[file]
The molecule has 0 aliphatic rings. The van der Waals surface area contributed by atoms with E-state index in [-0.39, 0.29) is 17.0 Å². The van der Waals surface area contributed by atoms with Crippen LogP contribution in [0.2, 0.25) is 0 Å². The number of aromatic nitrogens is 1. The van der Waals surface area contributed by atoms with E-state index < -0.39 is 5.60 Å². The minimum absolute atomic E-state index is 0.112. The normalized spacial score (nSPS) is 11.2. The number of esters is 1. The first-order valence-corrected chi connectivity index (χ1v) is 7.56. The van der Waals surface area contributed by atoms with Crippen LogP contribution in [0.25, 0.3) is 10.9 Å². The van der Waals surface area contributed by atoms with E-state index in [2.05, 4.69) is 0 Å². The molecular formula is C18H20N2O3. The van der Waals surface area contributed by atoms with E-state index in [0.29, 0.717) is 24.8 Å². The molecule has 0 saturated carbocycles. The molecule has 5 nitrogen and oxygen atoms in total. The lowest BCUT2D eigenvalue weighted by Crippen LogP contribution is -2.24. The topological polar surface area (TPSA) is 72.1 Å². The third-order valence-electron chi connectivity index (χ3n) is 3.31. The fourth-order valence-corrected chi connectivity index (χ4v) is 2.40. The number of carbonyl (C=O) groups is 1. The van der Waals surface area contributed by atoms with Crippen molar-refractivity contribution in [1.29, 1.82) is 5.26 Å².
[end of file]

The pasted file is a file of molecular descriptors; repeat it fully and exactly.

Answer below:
The molecule has 0 aliphatic rings. The van der Waals surface area contributed by atoms with E-state index in [-0.39, 0.29) is 17.0 Å². The van der Waals surface area contributed by atoms with Crippen LogP contribution in [0.2, 0.25) is 0 Å². The number of aromatic nitrogens is 1. The van der Waals surface area contributed by atoms with E-state index < -0.39 is 5.60 Å². The minimum absolute atomic E-state index is 0.112. The normalized spacial score (nSPS) is 11.2. The number of esters is 1. The first-order valence-corrected chi connectivity index (χ1v) is 7.56. The van der Waals surface area contributed by atoms with Crippen LogP contribution in [0.25, 0.3) is 10.9 Å². The van der Waals surface area contributed by atoms with E-state index in [2.05, 4.69) is 0 Å². The molecular formula is C18H20N2O3. The van der Waals surface area contributed by atoms with E-state index in [0.29, 0.717) is 24.8 Å². The molecule has 0 saturated carbocycles. The molecule has 5 nitrogen and oxygen atoms in total. The lowest BCUT2D eigenvalue weighted by Crippen LogP contribution is -2.24. The topological polar surface area (TPSA) is 72.1 Å². The third-order valence-electron chi connectivity index (χ3n) is 3.31. The fourth-order valence-corrected chi connectivity index (χ4v) is 2.40. The number of carbonyl (C=O) groups is 1. The van der Waals surface area contributed by atoms with Crippen molar-refractivity contribution in [1.29, 1.82) is 5.26 Å².